Objective: This study examined whether college students with and without depression or anxiety differed in subjective cognitive concerns, academic self-efficacy, and cognitive strategy use. Participants: Participants included 582 college students (M = 19.0 ± 1.0 years-old, 79.4% women, 81.9% White). Methods: Participants completed online self-report questionnaires on subjective cognitive functioning, academic self-efficacy, cognitive strategy use, and depression and anxiety symptoms, which were used to categorize participants as having anxiety or depression based on established clinical cutoffs. Results: Participants with anxiety or depression reported greater subjective cognitive concerns and lower academic self-efficacy compared to participants without anxiety or depression, but these groups differed only modestly in cognitive strategy use. Conclusions: Despite greater cognitive concerns, participants with anxiety or depression reported only modestly greater cognitive strategy use. Future research should evaluate interventions to increase strategy use among college students with anxiety or depression, tailoring these interventions for modern students by incorporating telehealth approaches and smartphone use.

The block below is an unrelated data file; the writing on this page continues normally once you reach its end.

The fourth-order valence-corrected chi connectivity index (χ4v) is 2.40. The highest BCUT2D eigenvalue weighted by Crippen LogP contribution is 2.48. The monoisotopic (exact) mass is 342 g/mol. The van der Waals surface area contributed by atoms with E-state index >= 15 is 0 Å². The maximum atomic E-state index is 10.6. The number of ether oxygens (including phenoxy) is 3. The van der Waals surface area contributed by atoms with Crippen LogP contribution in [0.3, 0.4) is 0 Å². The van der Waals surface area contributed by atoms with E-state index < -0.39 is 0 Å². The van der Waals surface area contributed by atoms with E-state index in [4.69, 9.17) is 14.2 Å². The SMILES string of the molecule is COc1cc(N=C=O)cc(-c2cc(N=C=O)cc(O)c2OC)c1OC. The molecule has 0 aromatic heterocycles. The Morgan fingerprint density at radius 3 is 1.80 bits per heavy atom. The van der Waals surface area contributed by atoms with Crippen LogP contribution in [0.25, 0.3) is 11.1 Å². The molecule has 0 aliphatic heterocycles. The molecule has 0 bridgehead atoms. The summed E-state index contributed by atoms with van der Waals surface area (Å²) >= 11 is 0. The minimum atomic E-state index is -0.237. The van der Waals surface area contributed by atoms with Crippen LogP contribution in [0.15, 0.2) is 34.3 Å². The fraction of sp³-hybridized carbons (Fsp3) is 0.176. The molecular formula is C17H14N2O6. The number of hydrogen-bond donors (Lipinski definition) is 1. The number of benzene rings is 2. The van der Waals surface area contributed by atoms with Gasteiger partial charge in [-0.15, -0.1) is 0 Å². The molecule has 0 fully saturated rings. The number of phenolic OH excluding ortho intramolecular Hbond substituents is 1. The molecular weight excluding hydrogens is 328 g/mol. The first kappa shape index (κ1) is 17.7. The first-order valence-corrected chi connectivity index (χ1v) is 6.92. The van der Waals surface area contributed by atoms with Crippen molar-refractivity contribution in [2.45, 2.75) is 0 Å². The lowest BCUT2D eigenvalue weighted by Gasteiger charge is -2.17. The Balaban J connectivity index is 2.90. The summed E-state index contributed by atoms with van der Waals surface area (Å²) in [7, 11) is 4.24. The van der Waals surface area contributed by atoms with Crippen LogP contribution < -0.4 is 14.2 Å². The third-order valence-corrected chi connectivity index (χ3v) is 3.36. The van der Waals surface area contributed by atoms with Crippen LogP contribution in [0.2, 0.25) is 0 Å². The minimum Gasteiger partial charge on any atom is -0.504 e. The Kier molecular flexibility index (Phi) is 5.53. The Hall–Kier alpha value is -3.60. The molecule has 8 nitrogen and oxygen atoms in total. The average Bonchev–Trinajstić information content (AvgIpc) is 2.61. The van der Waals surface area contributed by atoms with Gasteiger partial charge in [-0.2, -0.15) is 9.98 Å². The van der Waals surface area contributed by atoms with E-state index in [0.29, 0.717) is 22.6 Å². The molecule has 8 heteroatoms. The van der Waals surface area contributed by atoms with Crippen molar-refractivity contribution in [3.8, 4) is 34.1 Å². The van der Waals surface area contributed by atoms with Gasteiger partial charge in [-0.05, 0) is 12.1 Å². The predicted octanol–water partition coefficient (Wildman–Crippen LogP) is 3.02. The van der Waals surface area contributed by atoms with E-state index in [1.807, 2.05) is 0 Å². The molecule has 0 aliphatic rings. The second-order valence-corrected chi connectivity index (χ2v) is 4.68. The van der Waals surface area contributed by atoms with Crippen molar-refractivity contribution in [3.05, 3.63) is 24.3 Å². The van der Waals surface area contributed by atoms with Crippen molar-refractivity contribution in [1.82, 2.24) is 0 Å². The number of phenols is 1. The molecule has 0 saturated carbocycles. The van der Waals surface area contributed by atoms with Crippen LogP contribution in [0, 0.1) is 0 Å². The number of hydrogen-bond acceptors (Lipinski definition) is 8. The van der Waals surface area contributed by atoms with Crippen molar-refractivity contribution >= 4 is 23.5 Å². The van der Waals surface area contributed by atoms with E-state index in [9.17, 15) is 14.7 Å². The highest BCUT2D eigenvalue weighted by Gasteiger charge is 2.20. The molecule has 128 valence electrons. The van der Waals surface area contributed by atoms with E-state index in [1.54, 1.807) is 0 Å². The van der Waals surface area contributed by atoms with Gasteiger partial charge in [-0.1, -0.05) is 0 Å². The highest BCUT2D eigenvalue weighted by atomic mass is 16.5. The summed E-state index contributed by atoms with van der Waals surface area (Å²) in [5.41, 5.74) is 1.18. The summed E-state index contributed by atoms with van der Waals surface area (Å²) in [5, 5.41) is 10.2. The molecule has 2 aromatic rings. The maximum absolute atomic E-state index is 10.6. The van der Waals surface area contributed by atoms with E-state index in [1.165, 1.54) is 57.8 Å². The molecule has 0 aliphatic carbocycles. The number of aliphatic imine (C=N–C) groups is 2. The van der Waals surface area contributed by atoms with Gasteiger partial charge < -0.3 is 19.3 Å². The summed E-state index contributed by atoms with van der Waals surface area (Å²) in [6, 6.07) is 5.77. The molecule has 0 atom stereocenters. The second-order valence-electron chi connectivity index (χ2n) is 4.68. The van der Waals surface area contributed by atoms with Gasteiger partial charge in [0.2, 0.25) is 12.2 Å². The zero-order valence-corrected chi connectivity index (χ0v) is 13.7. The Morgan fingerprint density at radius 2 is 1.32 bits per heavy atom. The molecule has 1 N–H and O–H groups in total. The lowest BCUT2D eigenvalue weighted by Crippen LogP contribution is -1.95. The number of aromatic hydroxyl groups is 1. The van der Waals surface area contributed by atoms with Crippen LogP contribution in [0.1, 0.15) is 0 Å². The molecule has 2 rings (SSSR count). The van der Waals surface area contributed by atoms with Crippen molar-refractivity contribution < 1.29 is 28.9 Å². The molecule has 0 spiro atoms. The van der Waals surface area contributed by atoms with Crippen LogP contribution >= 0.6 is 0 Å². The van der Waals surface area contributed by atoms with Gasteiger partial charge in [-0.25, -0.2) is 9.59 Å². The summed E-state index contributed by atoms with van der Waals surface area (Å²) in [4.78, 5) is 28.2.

|Journal||Journal of American College Health|
|State||Accepted/In press - 2022|
Bibliographical notePublisher Copyright:
© 2022 Taylor & Francis Group, LLC.
- Academic self-efficacy
- college students
ASJC Scopus subject areas
- Public Health, Environmental and Occupational Health